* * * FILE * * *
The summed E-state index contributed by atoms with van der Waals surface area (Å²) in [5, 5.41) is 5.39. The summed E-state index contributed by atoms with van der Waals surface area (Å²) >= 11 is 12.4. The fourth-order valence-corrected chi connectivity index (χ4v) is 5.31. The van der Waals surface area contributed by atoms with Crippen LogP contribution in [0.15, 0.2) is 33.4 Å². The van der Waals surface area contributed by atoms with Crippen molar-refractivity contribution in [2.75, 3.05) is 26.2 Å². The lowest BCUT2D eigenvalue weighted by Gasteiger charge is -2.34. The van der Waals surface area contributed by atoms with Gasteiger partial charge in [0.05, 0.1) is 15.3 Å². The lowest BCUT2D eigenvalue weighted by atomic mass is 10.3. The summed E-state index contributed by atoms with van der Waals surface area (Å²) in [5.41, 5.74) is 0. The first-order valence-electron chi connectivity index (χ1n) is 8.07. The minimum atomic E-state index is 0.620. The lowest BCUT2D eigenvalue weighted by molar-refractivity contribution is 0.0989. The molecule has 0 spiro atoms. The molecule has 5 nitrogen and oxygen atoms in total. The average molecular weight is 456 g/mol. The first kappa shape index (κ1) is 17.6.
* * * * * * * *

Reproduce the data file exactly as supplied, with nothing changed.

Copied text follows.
The summed E-state index contributed by atoms with van der Waals surface area (Å²) in [5, 5.41) is 5.39. The summed E-state index contributed by atoms with van der Waals surface area (Å²) >= 11 is 12.4. The fourth-order valence-corrected chi connectivity index (χ4v) is 5.31. The van der Waals surface area contributed by atoms with Crippen LogP contribution in [0.15, 0.2) is 33.4 Å². The van der Waals surface area contributed by atoms with Crippen molar-refractivity contribution in [2.75, 3.05) is 26.2 Å². The lowest BCUT2D eigenvalue weighted by Gasteiger charge is -2.34. The van der Waals surface area contributed by atoms with Gasteiger partial charge in [0.05, 0.1) is 15.3 Å². The lowest BCUT2D eigenvalue weighted by atomic mass is 10.3. The summed E-state index contributed by atoms with van der Waals surface area (Å²) in [5.41, 5.74) is 0. The first-order valence-electron chi connectivity index (χ1n) is 8.07. The minimum atomic E-state index is 0.620. The lowest BCUT2D eigenvalue weighted by molar-refractivity contribution is 0.0989. The molecule has 0 spiro atoms. The molecule has 5 nitrogen and oxygen atoms in total. The average molecular weight is 456 g/mol. The first kappa shape index (κ1) is 17.6.